Purpose: Important facets of the association between violent crime victimization and criminal offending remain unsettled. Drawing on key aspects of General Strain Theory, this study examined whether violent crime victimization affects overall offending proclivity as well as the character-violent vs. nonviolent-of criminal behavior. Additionally, it tested a recent theory extension positing that larger effects of violent victimization will be found among individuals with a greater confluence of criminogenic risk factors. Methods: Multi-level latent variable item-response models are used to examine data from a sample of nearly 3,000 tenth-grade students from thirty Kentucky counties. Results: Quantitative analyses indicated that greater violent victimization was associated with both higher scores on a latent index of overall offending and with an elevated propensity for violent criminality in particular. Contrary to expectations, effects of violent victimization on overall offending and the propensity for violence were not higher for individuals with higher scores on a multidimensional risk index. Conclusion: In support of General Strain Theory, violent victimization elevates the overall amount of criminal offending and increases odds that crimes involve violent rather than nonviolent behaviors. However, variations in the preceding effects across levels of criminogenic risk are not consistent with the theory.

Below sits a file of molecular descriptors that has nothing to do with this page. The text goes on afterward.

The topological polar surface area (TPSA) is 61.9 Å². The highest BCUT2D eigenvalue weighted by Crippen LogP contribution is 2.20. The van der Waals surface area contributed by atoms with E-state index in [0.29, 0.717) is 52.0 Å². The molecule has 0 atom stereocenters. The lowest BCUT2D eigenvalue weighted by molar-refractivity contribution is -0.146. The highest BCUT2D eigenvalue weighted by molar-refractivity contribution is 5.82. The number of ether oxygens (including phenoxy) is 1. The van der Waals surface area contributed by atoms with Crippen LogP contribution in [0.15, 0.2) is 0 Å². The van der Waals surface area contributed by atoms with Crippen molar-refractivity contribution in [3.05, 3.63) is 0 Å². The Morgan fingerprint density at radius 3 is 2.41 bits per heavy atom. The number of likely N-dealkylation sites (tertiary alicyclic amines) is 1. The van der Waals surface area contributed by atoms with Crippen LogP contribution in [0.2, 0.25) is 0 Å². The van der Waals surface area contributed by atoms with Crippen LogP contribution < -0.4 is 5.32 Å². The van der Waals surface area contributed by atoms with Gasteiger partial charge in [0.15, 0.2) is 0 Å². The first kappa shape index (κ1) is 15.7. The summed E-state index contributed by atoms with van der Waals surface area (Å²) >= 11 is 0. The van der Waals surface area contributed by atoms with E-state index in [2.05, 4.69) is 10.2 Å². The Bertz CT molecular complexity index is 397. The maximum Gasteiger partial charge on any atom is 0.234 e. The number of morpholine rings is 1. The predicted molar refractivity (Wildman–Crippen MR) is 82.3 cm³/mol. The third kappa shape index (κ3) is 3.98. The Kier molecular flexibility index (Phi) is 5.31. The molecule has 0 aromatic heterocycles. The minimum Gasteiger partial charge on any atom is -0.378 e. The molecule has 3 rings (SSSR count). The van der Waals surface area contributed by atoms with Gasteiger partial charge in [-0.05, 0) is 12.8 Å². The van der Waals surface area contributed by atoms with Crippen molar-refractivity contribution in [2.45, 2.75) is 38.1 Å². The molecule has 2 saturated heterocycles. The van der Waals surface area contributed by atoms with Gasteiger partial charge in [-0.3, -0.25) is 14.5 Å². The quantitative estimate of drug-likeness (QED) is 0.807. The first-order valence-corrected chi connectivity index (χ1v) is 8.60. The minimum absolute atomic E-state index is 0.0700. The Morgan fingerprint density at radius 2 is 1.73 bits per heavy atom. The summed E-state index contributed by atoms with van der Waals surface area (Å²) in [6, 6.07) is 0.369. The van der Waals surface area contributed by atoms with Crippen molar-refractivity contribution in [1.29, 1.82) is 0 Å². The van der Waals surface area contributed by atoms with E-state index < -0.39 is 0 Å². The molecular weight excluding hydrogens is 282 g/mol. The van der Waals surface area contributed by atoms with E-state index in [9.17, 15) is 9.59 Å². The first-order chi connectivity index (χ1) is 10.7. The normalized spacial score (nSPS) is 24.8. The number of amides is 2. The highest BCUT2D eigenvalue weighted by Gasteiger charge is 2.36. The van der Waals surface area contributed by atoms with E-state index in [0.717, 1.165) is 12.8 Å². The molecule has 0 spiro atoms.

All Science Journal Classification (ASJC) codes
- Social Psychology
- Applied Psychology
- Sociology and Political Science